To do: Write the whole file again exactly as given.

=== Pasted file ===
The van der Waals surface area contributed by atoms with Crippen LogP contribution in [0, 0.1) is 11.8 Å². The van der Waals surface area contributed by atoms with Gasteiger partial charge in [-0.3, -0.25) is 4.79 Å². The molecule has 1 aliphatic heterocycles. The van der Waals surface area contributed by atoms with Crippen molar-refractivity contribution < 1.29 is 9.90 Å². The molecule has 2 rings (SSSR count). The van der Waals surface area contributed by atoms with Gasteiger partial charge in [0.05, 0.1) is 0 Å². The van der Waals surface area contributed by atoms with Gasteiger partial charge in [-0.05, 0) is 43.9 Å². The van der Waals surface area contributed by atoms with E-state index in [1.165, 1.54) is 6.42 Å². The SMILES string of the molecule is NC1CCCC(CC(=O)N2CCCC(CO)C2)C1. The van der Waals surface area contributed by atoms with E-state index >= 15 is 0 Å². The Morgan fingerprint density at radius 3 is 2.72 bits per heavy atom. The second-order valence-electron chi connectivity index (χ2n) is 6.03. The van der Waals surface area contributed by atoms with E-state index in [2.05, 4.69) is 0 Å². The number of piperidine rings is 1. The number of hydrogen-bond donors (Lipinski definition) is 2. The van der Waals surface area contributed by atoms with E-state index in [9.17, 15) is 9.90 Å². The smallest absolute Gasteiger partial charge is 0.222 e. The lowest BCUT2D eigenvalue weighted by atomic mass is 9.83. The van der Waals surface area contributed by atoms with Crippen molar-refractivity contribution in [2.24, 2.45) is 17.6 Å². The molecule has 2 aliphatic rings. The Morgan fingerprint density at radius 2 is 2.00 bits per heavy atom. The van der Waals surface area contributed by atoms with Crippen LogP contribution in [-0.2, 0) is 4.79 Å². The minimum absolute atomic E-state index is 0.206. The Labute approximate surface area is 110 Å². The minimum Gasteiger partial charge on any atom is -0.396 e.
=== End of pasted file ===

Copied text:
The van der Waals surface area contributed by atoms with Crippen LogP contribution in [0, 0.1) is 11.8 Å². The van der Waals surface area contributed by atoms with Gasteiger partial charge in [-0.3, -0.25) is 4.79 Å². The molecule has 1 aliphatic heterocycles. The van der Waals surface area contributed by atoms with Crippen molar-refractivity contribution < 1.29 is 9.90 Å². The molecule has 2 rings (SSSR count). The van der Waals surface area contributed by atoms with Gasteiger partial charge in [0.05, 0.1) is 0 Å². The van der Waals surface area contributed by atoms with Gasteiger partial charge in [-0.05, 0) is 43.9 Å². The van der Waals surface area contributed by atoms with E-state index in [1.165, 1.54) is 6.42 Å². The SMILES string of the molecule is NC1CCCC(CC(=O)N2CCCC(CO)C2)C1. The van der Waals surface area contributed by atoms with E-state index >= 15 is 0 Å². The Morgan fingerprint density at radius 3 is 2.72 bits per heavy atom. The second-order valence-electron chi connectivity index (χ2n) is 6.03. The van der Waals surface area contributed by atoms with E-state index in [2.05, 4.69) is 0 Å². The number of piperidine rings is 1. The number of hydrogen-bond donors (Lipinski definition) is 2. The van der Waals surface area contributed by atoms with E-state index in [9.17, 15) is 9.90 Å². The smallest absolute Gasteiger partial charge is 0.222 e. The lowest BCUT2D eigenvalue weighted by atomic mass is 9.83. The van der Waals surface area contributed by atoms with Crippen molar-refractivity contribution in [2.24, 2.45) is 17.6 Å². The molecule has 2 aliphatic rings. The Morgan fingerprint density at radius 2 is 2.00 bits per heavy atom. The van der Waals surface area contributed by atoms with Crippen LogP contribution in [-0.2, 0) is 4.79 Å². The minimum absolute atomic E-state index is 0.206. The Labute approximate surface area is 110 Å². The minimum Gasteiger partial charge on any atom is -0.396 e.